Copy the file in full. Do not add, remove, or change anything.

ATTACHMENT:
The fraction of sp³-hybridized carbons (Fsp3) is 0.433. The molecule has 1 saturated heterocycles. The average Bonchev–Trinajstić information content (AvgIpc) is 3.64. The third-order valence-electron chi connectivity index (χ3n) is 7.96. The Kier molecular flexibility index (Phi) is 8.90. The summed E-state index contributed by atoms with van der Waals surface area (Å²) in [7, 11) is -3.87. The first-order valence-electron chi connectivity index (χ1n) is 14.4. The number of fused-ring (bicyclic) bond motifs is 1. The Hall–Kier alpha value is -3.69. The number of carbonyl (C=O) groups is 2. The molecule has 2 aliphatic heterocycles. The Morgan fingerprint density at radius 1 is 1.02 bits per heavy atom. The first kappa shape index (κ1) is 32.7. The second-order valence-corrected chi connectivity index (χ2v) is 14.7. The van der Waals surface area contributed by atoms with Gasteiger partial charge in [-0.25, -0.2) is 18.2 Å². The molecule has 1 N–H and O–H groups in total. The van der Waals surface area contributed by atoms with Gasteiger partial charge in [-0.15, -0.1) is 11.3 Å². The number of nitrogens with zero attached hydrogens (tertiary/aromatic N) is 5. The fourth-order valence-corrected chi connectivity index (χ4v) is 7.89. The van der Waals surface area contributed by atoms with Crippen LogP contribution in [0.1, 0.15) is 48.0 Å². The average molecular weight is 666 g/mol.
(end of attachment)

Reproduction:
The fraction of sp³-hybridized carbons (Fsp3) is 0.433. The molecule has 1 saturated heterocycles. The average Bonchev–Trinajstić information content (AvgIpc) is 3.64. The third-order valence-electron chi connectivity index (χ3n) is 7.96. The Kier molecular flexibility index (Phi) is 8.90. The summed E-state index contributed by atoms with van der Waals surface area (Å²) in [7, 11) is -3.87. The first-order valence-electron chi connectivity index (χ1n) is 14.4. The number of fused-ring (bicyclic) bond motifs is 1. The Hall–Kier alpha value is -3.69. The number of carbonyl (C=O) groups is 2. The molecule has 2 aliphatic heterocycles. The Morgan fingerprint density at radius 1 is 1.02 bits per heavy atom. The first kappa shape index (κ1) is 32.7. The second-order valence-corrected chi connectivity index (χ2v) is 14.7. The van der Waals surface area contributed by atoms with Gasteiger partial charge in [-0.25, -0.2) is 18.2 Å². The molecule has 1 N–H and O–H groups in total. The van der Waals surface area contributed by atoms with Gasteiger partial charge in [-0.15, -0.1) is 11.3 Å². The number of nitrogens with zero attached hydrogens (tertiary/aromatic N) is 5. The fourth-order valence-corrected chi connectivity index (χ4v) is 7.89. The van der Waals surface area contributed by atoms with Crippen LogP contribution in [0.1, 0.15) is 48.0 Å². The average molecular weight is 666 g/mol.